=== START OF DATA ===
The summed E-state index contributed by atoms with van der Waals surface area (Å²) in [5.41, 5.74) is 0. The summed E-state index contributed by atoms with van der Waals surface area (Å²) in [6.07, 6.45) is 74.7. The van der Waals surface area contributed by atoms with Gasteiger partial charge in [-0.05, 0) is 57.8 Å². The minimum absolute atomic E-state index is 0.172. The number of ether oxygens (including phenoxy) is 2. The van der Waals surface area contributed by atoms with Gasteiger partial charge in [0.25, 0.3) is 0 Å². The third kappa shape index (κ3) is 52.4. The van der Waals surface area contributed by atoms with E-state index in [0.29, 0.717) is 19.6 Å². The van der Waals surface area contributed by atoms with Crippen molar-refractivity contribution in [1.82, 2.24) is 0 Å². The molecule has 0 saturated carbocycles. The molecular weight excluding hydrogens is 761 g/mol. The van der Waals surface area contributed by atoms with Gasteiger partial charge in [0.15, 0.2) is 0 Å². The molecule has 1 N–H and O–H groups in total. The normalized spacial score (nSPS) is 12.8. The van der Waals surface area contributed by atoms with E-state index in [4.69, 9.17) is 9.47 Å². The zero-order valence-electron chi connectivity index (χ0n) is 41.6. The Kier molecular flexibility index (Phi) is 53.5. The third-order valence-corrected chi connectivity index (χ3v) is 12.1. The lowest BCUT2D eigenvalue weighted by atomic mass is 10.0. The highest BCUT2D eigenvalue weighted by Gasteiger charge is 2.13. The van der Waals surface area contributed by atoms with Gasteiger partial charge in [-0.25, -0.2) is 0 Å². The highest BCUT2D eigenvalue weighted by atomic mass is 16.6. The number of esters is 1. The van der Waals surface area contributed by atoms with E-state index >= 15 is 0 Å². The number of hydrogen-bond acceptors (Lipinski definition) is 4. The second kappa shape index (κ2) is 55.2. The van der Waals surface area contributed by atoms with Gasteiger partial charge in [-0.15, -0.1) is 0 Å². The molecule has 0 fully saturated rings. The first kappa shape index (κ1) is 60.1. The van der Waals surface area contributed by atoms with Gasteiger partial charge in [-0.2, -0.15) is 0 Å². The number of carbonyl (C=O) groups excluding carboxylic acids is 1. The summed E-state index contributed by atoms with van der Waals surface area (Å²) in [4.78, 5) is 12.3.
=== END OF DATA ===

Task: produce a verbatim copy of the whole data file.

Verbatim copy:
The summed E-state index contributed by atoms with van der Waals surface area (Å²) in [5.41, 5.74) is 0. The summed E-state index contributed by atoms with van der Waals surface area (Å²) in [6.07, 6.45) is 74.7. The van der Waals surface area contributed by atoms with Gasteiger partial charge in [-0.05, 0) is 57.8 Å². The minimum absolute atomic E-state index is 0.172. The number of ether oxygens (including phenoxy) is 2. The van der Waals surface area contributed by atoms with Gasteiger partial charge in [0.25, 0.3) is 0 Å². The third kappa shape index (κ3) is 52.4. The van der Waals surface area contributed by atoms with E-state index in [0.29, 0.717) is 19.6 Å². The van der Waals surface area contributed by atoms with Crippen molar-refractivity contribution in [1.82, 2.24) is 0 Å². The molecule has 0 saturated carbocycles. The molecular weight excluding hydrogens is 761 g/mol. The van der Waals surface area contributed by atoms with Gasteiger partial charge in [0.15, 0.2) is 0 Å². The molecule has 1 N–H and O–H groups in total. The normalized spacial score (nSPS) is 12.8. The van der Waals surface area contributed by atoms with E-state index in [4.69, 9.17) is 9.47 Å². The zero-order valence-electron chi connectivity index (χ0n) is 41.6. The Kier molecular flexibility index (Phi) is 53.5. The third-order valence-corrected chi connectivity index (χ3v) is 12.1. The lowest BCUT2D eigenvalue weighted by atomic mass is 10.0. The highest BCUT2D eigenvalue weighted by Gasteiger charge is 2.13. The van der Waals surface area contributed by atoms with Gasteiger partial charge in [-0.25, -0.2) is 0 Å². The highest BCUT2D eigenvalue weighted by atomic mass is 16.6. The number of esters is 1. The van der Waals surface area contributed by atoms with E-state index >= 15 is 0 Å². The number of hydrogen-bond acceptors (Lipinski definition) is 4. The second kappa shape index (κ2) is 55.2. The van der Waals surface area contributed by atoms with Gasteiger partial charge in [-0.15, -0.1) is 0 Å². The molecule has 0 fully saturated rings. The first kappa shape index (κ1) is 60.1. The van der Waals surface area contributed by atoms with Gasteiger partial charge in [-0.2, -0.15) is 0 Å². The number of carbonyl (C=O) groups excluding carboxylic acids is 1. The summed E-state index contributed by atoms with van der Waals surface area (Å²) in [4.78, 5) is 12.3.